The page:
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Homer Dodge Martin (October 28, 1836 – February 12, 1897) was an American artist, particularly known for his landscape paintings. Examples of Martin's work are in many important American museums.[2]

Homer Dodge Martin
portrait photograph of seated artist with mustache and gray hair
Homer Dodge Martin
Born(1836-10-28)October 28, 1836
DiedFebruary 12, 1897(1897-02-12) (aged 60)[1]
Known forpainter
Spouse(s)Elizabeth Gilbert Davis Martin
ElectedNational Academy of Design



Martin was born in Albany, New York on October 28, 1836, the fourth and youngest son of Homer Martin and Sarah Dodge.[3][4] A pupil for a short time of William Hart, his earlier work was closely aligned with the Hudson River School. Other Albany painters of his acquaintance included George Boughton, and Edward Gay.[4]

During the 1860s he spent the summers in the Adirondacks, Catskills and White Mountains, and painted landscapes from the sketches he made there at his studio in New York City's Tenth Street Studio Building.[5]

On June 25, 1861 he married Elizabeth Gilbert Davis, also of Albany.[4]

Martin was elected as associate of the National Academy of Design, New York, in 1868, and a full academician in 1874. During a trip to Europe in 1876, he was captivated by the Barbizon school and the Impressionists, and thereafter his painting style gradually became darker, moodier, and more loosely brushed.

From 1882 to 1886, he lived in France, spending much of the time in Normandy, including stays at the Etaples art colony. His work there included a topographical view of the harbor in which a wooden hulled ship is being built in the distance and a steam ship is seen moored on the quays. The rather more atmospheric Cottage in the Forest captures the effect of the parting sun on the dune landscape. At Villerville on the Seine, he painted his celebrated Harp of the Winds, now at the Metropolitan Museum of Art.

By 1887 Martin had returned to New York City.[6] In 1893, poverty and poor health induced him to relocate to St. Paul, Minnesota, where he had relatives.[6] There, nearly blind, he painted one of his best-known works, Adirondack Scenery (1895) from memory. He died on February 12, 1897, in St. Paul. Although never successful within his lifetime, within two years of his death Adirondack Scenery sold for $5500 and Harp of the Winds (1895) was acquired by the Metropolitan Museum of Art.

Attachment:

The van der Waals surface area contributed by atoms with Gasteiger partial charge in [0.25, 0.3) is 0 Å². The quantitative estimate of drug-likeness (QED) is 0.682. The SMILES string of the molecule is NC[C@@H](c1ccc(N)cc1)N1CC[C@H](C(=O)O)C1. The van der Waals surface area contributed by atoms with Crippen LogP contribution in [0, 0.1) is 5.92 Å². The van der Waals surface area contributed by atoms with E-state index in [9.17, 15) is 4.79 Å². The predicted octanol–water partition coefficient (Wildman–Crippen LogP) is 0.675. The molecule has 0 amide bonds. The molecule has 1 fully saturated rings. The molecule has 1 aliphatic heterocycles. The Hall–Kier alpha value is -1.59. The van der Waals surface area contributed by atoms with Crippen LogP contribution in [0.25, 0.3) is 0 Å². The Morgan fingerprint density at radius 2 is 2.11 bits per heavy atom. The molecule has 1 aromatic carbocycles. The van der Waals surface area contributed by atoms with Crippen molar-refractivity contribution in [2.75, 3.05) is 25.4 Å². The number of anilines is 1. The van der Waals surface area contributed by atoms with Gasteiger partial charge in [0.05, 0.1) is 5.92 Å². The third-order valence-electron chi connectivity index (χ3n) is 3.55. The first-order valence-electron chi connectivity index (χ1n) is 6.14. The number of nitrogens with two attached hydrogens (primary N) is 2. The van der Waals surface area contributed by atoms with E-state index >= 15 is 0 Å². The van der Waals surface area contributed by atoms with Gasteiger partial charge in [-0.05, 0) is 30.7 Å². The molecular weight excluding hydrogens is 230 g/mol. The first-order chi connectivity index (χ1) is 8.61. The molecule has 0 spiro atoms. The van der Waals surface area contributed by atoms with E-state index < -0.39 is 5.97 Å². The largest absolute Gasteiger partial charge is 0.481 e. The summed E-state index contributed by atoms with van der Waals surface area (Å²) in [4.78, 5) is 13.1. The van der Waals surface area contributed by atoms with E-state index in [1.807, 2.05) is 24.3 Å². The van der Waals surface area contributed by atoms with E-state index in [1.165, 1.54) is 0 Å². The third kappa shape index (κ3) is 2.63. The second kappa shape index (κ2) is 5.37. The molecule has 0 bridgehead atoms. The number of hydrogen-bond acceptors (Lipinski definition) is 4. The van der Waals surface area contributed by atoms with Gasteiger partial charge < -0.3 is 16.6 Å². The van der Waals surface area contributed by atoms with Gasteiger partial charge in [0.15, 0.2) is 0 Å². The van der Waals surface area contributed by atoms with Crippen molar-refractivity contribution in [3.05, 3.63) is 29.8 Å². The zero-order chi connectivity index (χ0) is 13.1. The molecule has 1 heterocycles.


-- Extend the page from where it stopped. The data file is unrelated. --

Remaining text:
As well as being represented in the Metropolitan Museum of Art, Martin's paintings can be found in the collections of other important American museums including the Addison Gallery of American Art, the Smithsonian American Art Museum, the Albany Institute of History and Art, the Cleveland Museum of Art, the Portland Art Museum, and the Museum of Fine Arts, Boston.



  1. ^ "Homer Dodge Martin". American National Biography Online. Oxford University Press. 2000. Retrieved 15 February 2013.
  2. ^ Eleanor Jones Harvey (3 December 2012). The Civil War and American Art. Yale University Press. ISBN 978-0-300-18733-5. Retrieved 15 February 2013.
  3. ^ George Derby, James Terry White (1899). The National Cyclopedia of American Biography, Being the History of the United States as Illustrated in the Lives of the Founders, Builders, and Defenders of the Republic, and of the Men and Women who are Doing the Work and Moulding the Thought of the Present Time. J. T. White.
  4. ^ a b c Martin, Elizabeth Gilbert (Davis) (1904). Homer Martin: A Reminiscence. New York: William Macbeth. pp. 3, 9, 12.
  5. ^ "A Finding Aid to the James Stillman letters relating to Homer Dodge Martin, 1882–1898". Archives of American Art, Smithsonian Institution. Retrieved 15 February 2013.
  6. ^ a b Metropolitan Museum of Art (New York, N.Y.), Feld, S. P., Gardner, A. T. E., Spassky, N., & Luhrs, K. (1965). American Paintings: A Catalogue of the Collection of the Metropolitan Museum of Art, Volumes 1-2. New York. p. 421. ISBN 0870994395.

Further readingEdit

  • E. G. Martin, Homer Martin, a Remininiscence (New York, 1904)
  • Samuel Isham, History of American Painting (New York, 1905)
  • F. J. Mather, Homer Martin, Poet in Landscape (New York, 1912)
  • F. F. Sherman, "Landscape of Homer Dodge Martin," in Art in America, volume iii (New York, 1915)
  • D. H. Carroll, Fifty-Eight Paintings by Homer Martin (New York, 1913), reproductions

External linksEdit